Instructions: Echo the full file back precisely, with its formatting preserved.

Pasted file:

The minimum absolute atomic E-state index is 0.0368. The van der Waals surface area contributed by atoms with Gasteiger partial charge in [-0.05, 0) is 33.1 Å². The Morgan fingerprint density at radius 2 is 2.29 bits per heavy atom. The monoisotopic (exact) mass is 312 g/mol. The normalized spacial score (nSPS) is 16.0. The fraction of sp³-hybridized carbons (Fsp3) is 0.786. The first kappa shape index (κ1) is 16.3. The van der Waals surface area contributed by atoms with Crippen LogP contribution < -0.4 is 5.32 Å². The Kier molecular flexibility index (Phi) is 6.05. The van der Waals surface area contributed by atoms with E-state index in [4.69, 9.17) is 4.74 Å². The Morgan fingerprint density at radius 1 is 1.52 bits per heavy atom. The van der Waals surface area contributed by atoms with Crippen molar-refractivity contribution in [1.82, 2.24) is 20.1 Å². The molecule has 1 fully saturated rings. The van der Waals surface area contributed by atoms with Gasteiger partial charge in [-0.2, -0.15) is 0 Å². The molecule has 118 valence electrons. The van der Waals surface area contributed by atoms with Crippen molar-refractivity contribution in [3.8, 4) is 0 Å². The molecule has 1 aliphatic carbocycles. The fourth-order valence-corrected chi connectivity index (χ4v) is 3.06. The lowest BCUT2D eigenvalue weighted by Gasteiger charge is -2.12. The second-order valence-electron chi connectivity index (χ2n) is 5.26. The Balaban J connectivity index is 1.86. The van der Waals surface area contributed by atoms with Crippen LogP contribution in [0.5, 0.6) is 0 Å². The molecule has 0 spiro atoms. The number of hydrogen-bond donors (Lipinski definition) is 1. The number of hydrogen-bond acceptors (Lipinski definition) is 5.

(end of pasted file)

The minimum absolute atomic E-state index is 0.0368. The van der Waals surface area contributed by atoms with Gasteiger partial charge in [-0.05, 0) is 33.1 Å². The Morgan fingerprint density at radius 2 is 2.29 bits per heavy atom. The monoisotopic (exact) mass is 312 g/mol. The normalized spacial score (nSPS) is 16.0. The fraction of sp³-hybridized carbons (Fsp3) is 0.786. The first kappa shape index (κ1) is 16.3. The van der Waals surface area contributed by atoms with Crippen LogP contribution < -0.4 is 5.32 Å². The Kier molecular flexibility index (Phi) is 6.05. The van der Waals surface area contributed by atoms with E-state index in [4.69, 9.17) is 4.74 Å². The Morgan fingerprint density at radius 1 is 1.52 bits per heavy atom. The van der Waals surface area contributed by atoms with Crippen molar-refractivity contribution in [1.82, 2.24) is 20.1 Å². The molecule has 1 fully saturated rings. The van der Waals surface area contributed by atoms with Gasteiger partial charge in [-0.2, -0.15) is 0 Å². The molecule has 118 valence electrons. The van der Waals surface area contributed by atoms with Crippen molar-refractivity contribution in [3.8, 4) is 0 Å². The molecule has 1 aliphatic carbocycles. The fourth-order valence-corrected chi connectivity index (χ4v) is 3.06. The lowest BCUT2D eigenvalue weighted by Gasteiger charge is -2.12. The second-order valence-electron chi connectivity index (χ2n) is 5.26. The Balaban J connectivity index is 1.86. The van der Waals surface area contributed by atoms with Crippen LogP contribution in [0.5, 0.6) is 0 Å². The molecule has 0 spiro atoms. The number of hydrogen-bond donors (Lipinski definition) is 1. The number of hydrogen-bond acceptors (Lipinski definition) is 5.